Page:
One of six instruments aboard the agency’s Mars Reconnaissance Orbiter, CRISM produced global maps of minerals on the Red Planet’s surface.
After 17 years of service, NASA has decommissioned CRISM, the Compact Reconnaissance Imaging Spectrometer for Mars, which was aboard the Mars Reconnaissance Orbiter. The instrument, managed by Johns Hopkins University’s Applied Physics Laboratory, has been vital in creating high-resolution mineral maps of Mars, helping scientists understand the planet’s ancient hydrological history by detecting clays, hematite, and sulfates. Its two detectors could see in visible and infrared light, allowing it to identify the chemical fingerprints of minerals formed in the presence of water. It has also guided NASA in selecting scientifically significant landing sites.
NASA switched off one of its oldest instruments studying Mars on April 3, a step that’s been planned since last year. Riding aboard NASA’s Mars Reconnaissance Orbiter, CRISM, or the Compact Reconnaissance Imaging Spectrometer for Mars, revealed minerals such as clays, hematite (otherwise known as iron oxide), and sulfates across the Red Planet’s surface for 17 years.
Led by Johns Hopkins University’s Applied Physics Laboratory (APL) in Laurel, Maryland, CRISM produced high-resolution mineral maps crucial in helping scientists understand how lakes, streams, and groundwater shaped the planet billions of years ago. The instrument’s two detectors saw in visible and infrared light, spotting the chemical fingerprints, or spectra, of minerals that form in the presence of water.
“Shutting down CRISM marks the end of an era for us,” said Rich Zurek, MRO’s project scientist at NASA’s Jet Propulsion Laboratory, which manages the mission. “It’s revealed where and how water transformed ancient Mars. The CRISM data products will be mined by scientists for years to come.”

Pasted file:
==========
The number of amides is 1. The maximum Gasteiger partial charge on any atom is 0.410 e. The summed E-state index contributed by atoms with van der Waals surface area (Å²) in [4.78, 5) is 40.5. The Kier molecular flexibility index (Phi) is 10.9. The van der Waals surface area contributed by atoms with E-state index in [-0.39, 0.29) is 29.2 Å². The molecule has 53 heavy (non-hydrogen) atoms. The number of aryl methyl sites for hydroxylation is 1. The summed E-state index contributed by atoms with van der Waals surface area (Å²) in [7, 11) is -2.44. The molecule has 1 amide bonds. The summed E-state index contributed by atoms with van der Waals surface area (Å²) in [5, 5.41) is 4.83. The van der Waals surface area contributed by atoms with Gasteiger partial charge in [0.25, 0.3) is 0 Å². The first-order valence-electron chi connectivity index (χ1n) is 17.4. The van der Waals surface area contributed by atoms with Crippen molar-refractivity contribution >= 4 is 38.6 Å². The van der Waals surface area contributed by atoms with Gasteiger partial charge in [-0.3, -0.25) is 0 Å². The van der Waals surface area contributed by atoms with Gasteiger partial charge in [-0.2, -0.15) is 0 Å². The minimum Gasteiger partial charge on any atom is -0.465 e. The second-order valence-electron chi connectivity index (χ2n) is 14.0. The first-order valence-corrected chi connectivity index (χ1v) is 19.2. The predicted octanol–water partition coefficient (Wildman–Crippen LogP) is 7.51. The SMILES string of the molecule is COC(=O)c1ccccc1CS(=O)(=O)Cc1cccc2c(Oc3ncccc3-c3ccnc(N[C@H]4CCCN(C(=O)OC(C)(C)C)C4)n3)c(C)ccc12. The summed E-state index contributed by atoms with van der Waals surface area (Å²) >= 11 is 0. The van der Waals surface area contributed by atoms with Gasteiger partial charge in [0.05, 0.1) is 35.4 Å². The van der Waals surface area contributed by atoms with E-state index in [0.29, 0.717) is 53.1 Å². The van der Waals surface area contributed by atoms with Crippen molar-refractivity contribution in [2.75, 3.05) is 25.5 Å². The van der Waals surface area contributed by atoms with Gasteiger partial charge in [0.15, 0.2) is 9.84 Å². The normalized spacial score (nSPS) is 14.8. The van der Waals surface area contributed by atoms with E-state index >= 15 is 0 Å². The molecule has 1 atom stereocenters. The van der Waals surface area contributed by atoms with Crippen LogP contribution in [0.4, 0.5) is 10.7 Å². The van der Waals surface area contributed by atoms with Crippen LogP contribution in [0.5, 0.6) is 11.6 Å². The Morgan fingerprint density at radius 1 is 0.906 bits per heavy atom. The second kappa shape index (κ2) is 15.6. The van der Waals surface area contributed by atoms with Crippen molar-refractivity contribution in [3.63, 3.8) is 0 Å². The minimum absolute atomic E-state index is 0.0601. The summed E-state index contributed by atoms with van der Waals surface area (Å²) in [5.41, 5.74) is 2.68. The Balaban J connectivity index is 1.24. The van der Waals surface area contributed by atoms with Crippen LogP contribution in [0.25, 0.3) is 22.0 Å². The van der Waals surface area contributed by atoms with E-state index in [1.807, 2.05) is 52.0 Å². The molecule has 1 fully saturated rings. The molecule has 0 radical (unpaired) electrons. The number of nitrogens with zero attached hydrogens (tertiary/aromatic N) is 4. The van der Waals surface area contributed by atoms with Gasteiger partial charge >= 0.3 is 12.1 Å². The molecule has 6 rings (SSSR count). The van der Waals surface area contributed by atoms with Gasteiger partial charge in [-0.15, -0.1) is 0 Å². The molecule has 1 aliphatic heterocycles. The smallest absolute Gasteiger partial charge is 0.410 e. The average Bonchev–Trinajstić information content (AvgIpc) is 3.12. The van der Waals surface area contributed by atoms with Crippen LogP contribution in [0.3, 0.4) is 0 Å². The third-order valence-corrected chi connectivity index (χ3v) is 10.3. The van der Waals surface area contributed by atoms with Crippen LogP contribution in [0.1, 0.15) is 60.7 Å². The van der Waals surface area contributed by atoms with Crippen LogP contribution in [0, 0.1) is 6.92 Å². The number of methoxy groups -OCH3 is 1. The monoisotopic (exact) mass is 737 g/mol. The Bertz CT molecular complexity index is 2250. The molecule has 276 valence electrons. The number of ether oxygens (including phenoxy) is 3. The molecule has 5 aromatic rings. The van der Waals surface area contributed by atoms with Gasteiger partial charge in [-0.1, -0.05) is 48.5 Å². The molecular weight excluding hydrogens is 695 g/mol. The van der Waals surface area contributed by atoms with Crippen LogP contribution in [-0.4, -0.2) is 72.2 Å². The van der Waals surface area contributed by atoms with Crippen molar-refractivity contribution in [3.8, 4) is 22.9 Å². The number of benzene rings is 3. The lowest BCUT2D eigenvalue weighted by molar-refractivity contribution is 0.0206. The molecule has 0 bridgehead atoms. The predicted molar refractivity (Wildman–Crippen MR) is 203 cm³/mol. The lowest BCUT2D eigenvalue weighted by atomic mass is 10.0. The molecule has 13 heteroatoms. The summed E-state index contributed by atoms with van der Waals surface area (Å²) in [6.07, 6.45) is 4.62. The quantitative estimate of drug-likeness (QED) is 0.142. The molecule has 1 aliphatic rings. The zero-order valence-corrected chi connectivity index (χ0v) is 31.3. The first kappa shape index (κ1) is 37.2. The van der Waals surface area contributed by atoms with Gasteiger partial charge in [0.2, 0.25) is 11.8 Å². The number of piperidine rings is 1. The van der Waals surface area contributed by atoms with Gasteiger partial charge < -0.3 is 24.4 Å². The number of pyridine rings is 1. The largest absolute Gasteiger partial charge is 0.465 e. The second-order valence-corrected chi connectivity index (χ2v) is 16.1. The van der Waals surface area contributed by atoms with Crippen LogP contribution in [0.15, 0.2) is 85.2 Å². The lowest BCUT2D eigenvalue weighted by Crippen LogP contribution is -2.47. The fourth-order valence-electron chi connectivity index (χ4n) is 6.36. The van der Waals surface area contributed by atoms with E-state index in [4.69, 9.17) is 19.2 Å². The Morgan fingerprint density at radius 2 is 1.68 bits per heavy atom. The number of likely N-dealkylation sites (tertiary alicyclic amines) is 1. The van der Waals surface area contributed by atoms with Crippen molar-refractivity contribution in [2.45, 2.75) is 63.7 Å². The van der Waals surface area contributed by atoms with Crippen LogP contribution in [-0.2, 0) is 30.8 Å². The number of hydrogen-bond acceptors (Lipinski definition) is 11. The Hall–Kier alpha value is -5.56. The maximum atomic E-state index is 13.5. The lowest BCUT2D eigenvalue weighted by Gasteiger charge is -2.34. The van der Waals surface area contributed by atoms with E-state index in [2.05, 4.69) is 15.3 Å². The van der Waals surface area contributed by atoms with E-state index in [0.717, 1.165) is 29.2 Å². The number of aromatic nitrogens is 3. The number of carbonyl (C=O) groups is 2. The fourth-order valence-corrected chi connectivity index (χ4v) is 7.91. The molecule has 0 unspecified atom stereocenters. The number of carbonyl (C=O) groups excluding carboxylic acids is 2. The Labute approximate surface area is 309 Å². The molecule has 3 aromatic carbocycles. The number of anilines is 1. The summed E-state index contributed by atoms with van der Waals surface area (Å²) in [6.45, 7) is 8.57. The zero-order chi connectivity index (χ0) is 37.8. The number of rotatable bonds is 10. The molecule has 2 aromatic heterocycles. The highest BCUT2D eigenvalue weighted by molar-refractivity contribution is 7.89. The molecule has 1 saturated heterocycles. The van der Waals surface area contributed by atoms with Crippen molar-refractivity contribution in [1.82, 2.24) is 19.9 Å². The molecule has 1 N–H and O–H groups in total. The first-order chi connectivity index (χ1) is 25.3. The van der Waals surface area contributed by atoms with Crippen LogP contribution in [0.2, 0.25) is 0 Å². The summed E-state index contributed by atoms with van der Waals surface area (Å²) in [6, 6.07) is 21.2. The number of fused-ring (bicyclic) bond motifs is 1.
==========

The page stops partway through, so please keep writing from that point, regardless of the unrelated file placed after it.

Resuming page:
NASA has also relied on CRISM maps to figure out where the most scientifically interesting landing sites are, as with Gale Crater, which Curiosity has been exploring since 2012, and Jezero Crater, where NASA’s Perseverance rover recently collected its 19th sample.
In order to study infrared light, which is radiated by warm objects and is invisible to the human eye, CRISM relied on cryocoolers to isolate one of its spectrometers from the warmth of the spacecraft. Three cryocoolers were used in succession, and the last completed its lifecycle in 2017.
The CRISM team then looked for ways to continue producing data without the use of cryocoolers, deciding to create two new, nearly global maps. The first of these relied on data previously collected by the infrared spectrometer and by the second spectrometer on the instrument, which viewed a more limited range of minerals in visible and near-infrared light. This first map of water-related minerals, containing 5.6 gigapixels, has a spatial resolution of 600 feet (180 meters) per pixel and covers 86% of Mars. Scientists began releasing it in sections last year.
For the second map, CRISM’s remaining spectrometer gathered data at an even higher spatial resolution (300 feet, or 90 meters per pixel). This map is slated for release in September.
“With these new maps, researchers can easily tie mineral deposits observed in high-resolution images to regional scale trends, landscape features, and geology,” said Kim Seelos, CRISM’s deputy principal investigator at APL. “Even though the CRISM investigation is formally coming to a close, I hope and expect to see many future scientists taking advantage of CRISM data for their research.”